The Grey Chronicles

2009.February.26

Relative Hardship in Iligan? Part IV


This is the fourth part of my previous post on a quest to find a suitable figure for Iligan City’s Relative Hardship. After writing about non-personable conditions in India and the Philippines, this post will tackle religious conditions. The other conditions: safety, health, education and transportation, will be discussed later.


Religious conditions include religious prevalence, and tolerance of other religions.

Unfortunately, Wikipedia notes:

“Modern classifications typically list major religious groups by number of adherents, not by historical or theological notability. . . One way to define a major religion is by the number of current adherents. The population numbers by religion are computed by a combination of census reports and population surveys, but results can vary widely depending on the way questions are phrased, the definitions of religion used and the bias of the agencies or organizations conducting the survey. Informal or unorganized religions are especially difficult to count. . . . There is no consensus among researchers as to the best methodology for determining the religiosity profile of the world’s population [or in this case a country’s population]. About seven fundamental aspects on the manner of counting are unresolved, as well as whether to rely only on official government-provided statistics or use multiple sources and ranges or single best source(s).”

Map showing the prevalence of “Abrahamic” (purple), and “Indian” (yellow) religions in each country.

Map showing the prevalence of “Abrahamic” (purple), and “Indian” (yellow) religions in each country.

Furthermore, Wikipedia classifies Christianity as one of the Abrahamic religions aside from Islam and Judaism, are unified by their strict monotheism; while Hinduism, Buddhism, Sikhism and Jainism are classified as Indian religions (or Dharmic religions).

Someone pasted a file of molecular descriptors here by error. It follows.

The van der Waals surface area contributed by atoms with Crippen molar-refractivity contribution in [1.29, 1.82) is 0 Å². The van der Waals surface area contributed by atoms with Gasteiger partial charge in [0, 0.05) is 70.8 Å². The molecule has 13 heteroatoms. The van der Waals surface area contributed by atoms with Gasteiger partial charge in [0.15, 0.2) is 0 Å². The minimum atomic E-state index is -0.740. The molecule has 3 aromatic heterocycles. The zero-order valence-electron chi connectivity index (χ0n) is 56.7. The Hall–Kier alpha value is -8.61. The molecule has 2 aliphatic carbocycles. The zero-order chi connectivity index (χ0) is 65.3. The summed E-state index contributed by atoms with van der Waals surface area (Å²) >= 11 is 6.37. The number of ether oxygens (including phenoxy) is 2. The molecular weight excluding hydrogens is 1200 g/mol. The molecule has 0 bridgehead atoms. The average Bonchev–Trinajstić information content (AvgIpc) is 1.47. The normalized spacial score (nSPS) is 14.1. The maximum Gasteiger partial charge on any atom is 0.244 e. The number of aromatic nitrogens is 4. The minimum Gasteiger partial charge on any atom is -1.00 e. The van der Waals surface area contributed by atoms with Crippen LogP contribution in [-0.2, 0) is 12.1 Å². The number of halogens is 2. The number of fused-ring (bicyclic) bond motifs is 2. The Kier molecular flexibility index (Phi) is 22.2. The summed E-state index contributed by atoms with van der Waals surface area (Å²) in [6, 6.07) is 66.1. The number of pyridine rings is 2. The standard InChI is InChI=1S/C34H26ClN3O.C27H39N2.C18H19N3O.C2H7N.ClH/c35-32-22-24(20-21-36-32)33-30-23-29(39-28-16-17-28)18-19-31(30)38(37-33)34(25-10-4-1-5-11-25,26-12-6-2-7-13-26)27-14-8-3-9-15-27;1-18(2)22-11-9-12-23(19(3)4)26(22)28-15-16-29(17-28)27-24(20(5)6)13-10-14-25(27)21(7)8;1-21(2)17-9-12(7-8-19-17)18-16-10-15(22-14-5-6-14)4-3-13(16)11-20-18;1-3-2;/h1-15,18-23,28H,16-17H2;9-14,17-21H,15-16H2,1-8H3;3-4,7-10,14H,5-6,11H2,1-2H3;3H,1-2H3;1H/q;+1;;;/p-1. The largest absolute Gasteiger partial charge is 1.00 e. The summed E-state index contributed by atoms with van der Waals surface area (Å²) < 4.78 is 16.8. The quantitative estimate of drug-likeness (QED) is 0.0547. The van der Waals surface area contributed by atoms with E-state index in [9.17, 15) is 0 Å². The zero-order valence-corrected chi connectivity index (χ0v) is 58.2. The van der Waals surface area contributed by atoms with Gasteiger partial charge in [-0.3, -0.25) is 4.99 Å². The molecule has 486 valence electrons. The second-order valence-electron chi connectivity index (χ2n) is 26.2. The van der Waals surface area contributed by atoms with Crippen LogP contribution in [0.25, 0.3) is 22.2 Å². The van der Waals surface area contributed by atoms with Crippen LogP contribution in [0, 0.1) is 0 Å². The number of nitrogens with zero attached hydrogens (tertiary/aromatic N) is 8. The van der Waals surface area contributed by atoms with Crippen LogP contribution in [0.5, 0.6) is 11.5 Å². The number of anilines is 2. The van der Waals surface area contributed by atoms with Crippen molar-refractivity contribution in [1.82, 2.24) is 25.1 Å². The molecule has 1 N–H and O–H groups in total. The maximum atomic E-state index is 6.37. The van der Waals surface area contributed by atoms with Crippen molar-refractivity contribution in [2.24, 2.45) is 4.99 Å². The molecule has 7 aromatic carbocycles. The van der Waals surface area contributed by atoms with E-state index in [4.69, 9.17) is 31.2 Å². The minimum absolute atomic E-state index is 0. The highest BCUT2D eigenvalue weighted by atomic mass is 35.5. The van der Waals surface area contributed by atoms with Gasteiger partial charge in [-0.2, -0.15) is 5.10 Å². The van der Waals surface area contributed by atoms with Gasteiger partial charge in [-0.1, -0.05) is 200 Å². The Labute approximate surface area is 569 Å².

Freedom House (2005) provides that India was predominantly Hindu: 81.3%, Muslim: 12.0%, Christian: 2.3%, others: 4.4% of the total population which, by ethnic group, were Indo-Aryan (72%), Dravidian (25%), other (3%).

The U.S. Department of State in its 2005 Report notes:

“"Hindutva," the ideology that espouses politicized inculcation of Hindu religious and cultural norms above other religious norms, continued to influence governmental policies and societal attitudes in some regions at the state and local level . . . [yet] the vast majority of Indians of every religious creed lived in peaceful coexistence.”

Meanwhile, majority of Filipinos were Roman Catholics (83%), with Protestant (9%), Muslim (5%), other [including Buddhist] (3%). By ethnic groupings, the population was Christian Malay (91.5%), Muslim Malay (4%), Chinese (1.5%), others (3%) (Freedom House, 2005).

Peter Kreeft (2005) itemized nine main differences between Hinduism (pantheistic) and Christianity (theistic), which he noted are typical of the differences between Eastern and Western religions in general. . . Hinduism is really two religions: philosophical for the masses; sacramental and mysterious for the sages. Only Christianity is both. Dominguez (2006) found a similarity, among others, in both religion: Christian Holy Trinity and the Hindu Trimurti; The Vedas contain many concepts compatible with Christianity’s Holy Bible.

A snap of World Values Survey (Inglehart & Welzel, 2005)

from World Values Survey (Inglehart & Welzel, 2005)